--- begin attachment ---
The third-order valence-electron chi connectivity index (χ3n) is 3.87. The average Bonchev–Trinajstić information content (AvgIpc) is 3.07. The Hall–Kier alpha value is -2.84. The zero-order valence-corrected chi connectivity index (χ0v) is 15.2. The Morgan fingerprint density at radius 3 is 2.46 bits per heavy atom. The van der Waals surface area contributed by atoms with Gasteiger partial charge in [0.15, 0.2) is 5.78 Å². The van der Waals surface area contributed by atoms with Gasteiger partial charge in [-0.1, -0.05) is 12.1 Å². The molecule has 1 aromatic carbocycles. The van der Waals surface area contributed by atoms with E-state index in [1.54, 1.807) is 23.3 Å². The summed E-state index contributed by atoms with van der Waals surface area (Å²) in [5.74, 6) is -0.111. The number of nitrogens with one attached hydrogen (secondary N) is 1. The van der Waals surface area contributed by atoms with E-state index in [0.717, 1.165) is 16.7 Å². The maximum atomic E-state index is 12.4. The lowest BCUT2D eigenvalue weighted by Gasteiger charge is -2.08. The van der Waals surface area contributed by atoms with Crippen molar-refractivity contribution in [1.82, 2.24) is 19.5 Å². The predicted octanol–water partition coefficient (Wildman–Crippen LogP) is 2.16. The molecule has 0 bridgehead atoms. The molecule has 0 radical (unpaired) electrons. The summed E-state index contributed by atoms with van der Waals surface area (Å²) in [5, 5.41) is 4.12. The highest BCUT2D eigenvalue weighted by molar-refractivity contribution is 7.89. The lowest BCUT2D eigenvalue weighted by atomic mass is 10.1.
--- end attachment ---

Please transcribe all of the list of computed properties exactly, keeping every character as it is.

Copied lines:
The third-order valence-electron chi connectivity index (χ3n) is 3.87. The average Bonchev–Trinajstić information content (AvgIpc) is 3.07. The Hall–Kier alpha value is -2.84. The zero-order valence-corrected chi connectivity index (χ0v) is 15.2. The Morgan fingerprint density at radius 3 is 2.46 bits per heavy atom. The van der Waals surface area contributed by atoms with Gasteiger partial charge in [0.15, 0.2) is 5.78 Å². The van der Waals surface area contributed by atoms with Gasteiger partial charge in [-0.1, -0.05) is 12.1 Å². The molecule has 1 aromatic carbocycles. The van der Waals surface area contributed by atoms with E-state index in [1.54, 1.807) is 23.3 Å². The summed E-state index contributed by atoms with van der Waals surface area (Å²) in [5.74, 6) is -0.111. The number of nitrogens with one attached hydrogen (secondary N) is 1. The van der Waals surface area contributed by atoms with E-state index in [0.717, 1.165) is 16.7 Å². The maximum atomic E-state index is 12.4. The lowest BCUT2D eigenvalue weighted by Gasteiger charge is -2.08. The van der Waals surface area contributed by atoms with Crippen molar-refractivity contribution in [1.82, 2.24) is 19.5 Å². The predicted octanol–water partition coefficient (Wildman–Crippen LogP) is 2.16. The molecule has 0 bridgehead atoms. The molecule has 0 radical (unpaired) electrons. The summed E-state index contributed by atoms with van der Waals surface area (Å²) in [5, 5.41) is 4.12. The highest BCUT2D eigenvalue weighted by molar-refractivity contribution is 7.89. The lowest BCUT2D eigenvalue weighted by atomic mass is 10.1.